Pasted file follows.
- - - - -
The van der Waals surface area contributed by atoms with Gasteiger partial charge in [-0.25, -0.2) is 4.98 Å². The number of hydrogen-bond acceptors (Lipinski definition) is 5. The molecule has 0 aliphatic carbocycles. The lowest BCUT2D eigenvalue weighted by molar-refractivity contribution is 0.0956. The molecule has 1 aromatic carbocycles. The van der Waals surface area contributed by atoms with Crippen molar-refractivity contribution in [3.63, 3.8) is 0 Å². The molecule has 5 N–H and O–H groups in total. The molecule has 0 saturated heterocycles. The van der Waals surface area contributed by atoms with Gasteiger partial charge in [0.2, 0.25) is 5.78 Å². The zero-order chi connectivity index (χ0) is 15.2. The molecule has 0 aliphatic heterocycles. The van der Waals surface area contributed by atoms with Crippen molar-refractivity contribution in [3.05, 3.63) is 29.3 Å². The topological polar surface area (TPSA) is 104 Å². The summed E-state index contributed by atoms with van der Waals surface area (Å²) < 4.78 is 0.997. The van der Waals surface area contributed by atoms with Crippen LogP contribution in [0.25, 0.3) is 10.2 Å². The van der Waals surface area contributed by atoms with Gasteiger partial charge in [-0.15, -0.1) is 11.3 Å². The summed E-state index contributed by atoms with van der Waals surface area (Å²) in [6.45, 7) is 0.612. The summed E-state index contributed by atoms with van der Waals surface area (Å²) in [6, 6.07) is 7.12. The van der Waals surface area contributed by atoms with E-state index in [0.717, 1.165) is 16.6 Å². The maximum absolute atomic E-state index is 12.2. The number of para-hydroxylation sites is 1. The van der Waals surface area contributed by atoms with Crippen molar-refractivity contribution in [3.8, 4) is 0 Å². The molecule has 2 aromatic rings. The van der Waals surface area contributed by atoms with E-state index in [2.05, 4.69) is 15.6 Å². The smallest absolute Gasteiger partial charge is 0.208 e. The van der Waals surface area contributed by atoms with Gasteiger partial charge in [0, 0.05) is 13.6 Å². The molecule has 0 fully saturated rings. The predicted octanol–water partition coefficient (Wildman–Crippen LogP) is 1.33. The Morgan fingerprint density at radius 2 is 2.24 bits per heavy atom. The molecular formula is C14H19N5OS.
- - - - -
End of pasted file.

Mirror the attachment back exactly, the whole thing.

The van der Waals surface area contributed by atoms with Gasteiger partial charge in [-0.25, -0.2) is 4.98 Å². The number of hydrogen-bond acceptors (Lipinski definition) is 5. The molecule has 0 aliphatic carbocycles. The lowest BCUT2D eigenvalue weighted by molar-refractivity contribution is 0.0956. The molecule has 1 aromatic carbocycles. The van der Waals surface area contributed by atoms with Crippen molar-refractivity contribution in [3.63, 3.8) is 0 Å². The molecule has 5 N–H and O–H groups in total. The molecule has 0 saturated heterocycles. The van der Waals surface area contributed by atoms with Gasteiger partial charge in [0.2, 0.25) is 5.78 Å². The zero-order chi connectivity index (χ0) is 15.2. The molecule has 0 aliphatic heterocycles. The van der Waals surface area contributed by atoms with Crippen molar-refractivity contribution in [3.05, 3.63) is 29.3 Å². The topological polar surface area (TPSA) is 104 Å². The summed E-state index contributed by atoms with van der Waals surface area (Å²) < 4.78 is 0.997. The van der Waals surface area contributed by atoms with Crippen LogP contribution in [0.25, 0.3) is 10.2 Å². The van der Waals surface area contributed by atoms with Gasteiger partial charge in [-0.15, -0.1) is 11.3 Å². The summed E-state index contributed by atoms with van der Waals surface area (Å²) in [6.45, 7) is 0.612. The summed E-state index contributed by atoms with van der Waals surface area (Å²) in [6, 6.07) is 7.12. The van der Waals surface area contributed by atoms with E-state index in [0.717, 1.165) is 16.6 Å². The maximum absolute atomic E-state index is 12.2. The number of para-hydroxylation sites is 1. The van der Waals surface area contributed by atoms with Crippen molar-refractivity contribution in [3.8, 4) is 0 Å². The molecule has 2 aromatic rings. The van der Waals surface area contributed by atoms with E-state index in [2.05, 4.69) is 15.6 Å². The smallest absolute Gasteiger partial charge is 0.208 e. The van der Waals surface area contributed by atoms with Gasteiger partial charge in [0, 0.05) is 13.6 Å². The molecule has 0 fully saturated rings. The predicted octanol–water partition coefficient (Wildman–Crippen LogP) is 1.33. The Morgan fingerprint density at radius 2 is 2.24 bits per heavy atom. The molecular formula is C14H19N5OS.